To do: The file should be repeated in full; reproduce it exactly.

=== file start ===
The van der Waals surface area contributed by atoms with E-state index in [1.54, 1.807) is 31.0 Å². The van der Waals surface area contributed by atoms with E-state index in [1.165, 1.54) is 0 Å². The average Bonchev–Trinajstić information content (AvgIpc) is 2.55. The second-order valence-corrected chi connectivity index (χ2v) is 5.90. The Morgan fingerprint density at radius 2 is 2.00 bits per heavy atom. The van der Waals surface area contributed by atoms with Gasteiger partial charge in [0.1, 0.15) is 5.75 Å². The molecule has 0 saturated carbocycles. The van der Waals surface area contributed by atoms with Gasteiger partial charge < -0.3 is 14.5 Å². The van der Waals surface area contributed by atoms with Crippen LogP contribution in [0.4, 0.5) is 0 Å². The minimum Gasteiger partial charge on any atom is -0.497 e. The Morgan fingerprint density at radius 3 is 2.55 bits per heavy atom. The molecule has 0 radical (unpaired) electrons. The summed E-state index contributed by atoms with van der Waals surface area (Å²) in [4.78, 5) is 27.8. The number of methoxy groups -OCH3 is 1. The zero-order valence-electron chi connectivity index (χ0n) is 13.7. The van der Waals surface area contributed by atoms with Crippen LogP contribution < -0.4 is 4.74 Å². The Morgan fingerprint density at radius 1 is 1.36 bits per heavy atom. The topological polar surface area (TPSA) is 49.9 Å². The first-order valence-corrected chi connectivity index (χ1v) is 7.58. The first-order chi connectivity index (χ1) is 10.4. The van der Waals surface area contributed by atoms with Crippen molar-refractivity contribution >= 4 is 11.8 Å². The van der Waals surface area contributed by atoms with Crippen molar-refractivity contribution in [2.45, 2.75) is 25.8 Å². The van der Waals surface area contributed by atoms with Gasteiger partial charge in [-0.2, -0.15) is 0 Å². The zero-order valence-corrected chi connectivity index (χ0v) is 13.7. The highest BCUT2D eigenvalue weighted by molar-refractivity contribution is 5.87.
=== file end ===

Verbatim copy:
The van der Waals surface area contributed by atoms with E-state index in [1.54, 1.807) is 31.0 Å². The van der Waals surface area contributed by atoms with E-state index in [1.165, 1.54) is 0 Å². The average Bonchev–Trinajstić information content (AvgIpc) is 2.55. The second-order valence-corrected chi connectivity index (χ2v) is 5.90. The Morgan fingerprint density at radius 2 is 2.00 bits per heavy atom. The van der Waals surface area contributed by atoms with Gasteiger partial charge in [0.1, 0.15) is 5.75 Å². The molecule has 0 saturated carbocycles. The van der Waals surface area contributed by atoms with Gasteiger partial charge < -0.3 is 14.5 Å². The van der Waals surface area contributed by atoms with Crippen LogP contribution in [0.4, 0.5) is 0 Å². The minimum Gasteiger partial charge on any atom is -0.497 e. The Morgan fingerprint density at radius 3 is 2.55 bits per heavy atom. The molecule has 0 radical (unpaired) electrons. The summed E-state index contributed by atoms with van der Waals surface area (Å²) in [4.78, 5) is 27.8. The number of methoxy groups -OCH3 is 1. The zero-order valence-electron chi connectivity index (χ0n) is 13.7. The van der Waals surface area contributed by atoms with Crippen LogP contribution < -0.4 is 4.74 Å². The Morgan fingerprint density at radius 1 is 1.36 bits per heavy atom. The topological polar surface area (TPSA) is 49.9 Å². The first-order valence-corrected chi connectivity index (χ1v) is 7.58. The first-order chi connectivity index (χ1) is 10.4. The van der Waals surface area contributed by atoms with Crippen molar-refractivity contribution >= 4 is 11.8 Å². The van der Waals surface area contributed by atoms with Crippen molar-refractivity contribution in [2.45, 2.75) is 25.8 Å². The van der Waals surface area contributed by atoms with Gasteiger partial charge in [-0.2, -0.15) is 0 Å². The zero-order valence-corrected chi connectivity index (χ0v) is 13.7. The highest BCUT2D eigenvalue weighted by molar-refractivity contribution is 5.87.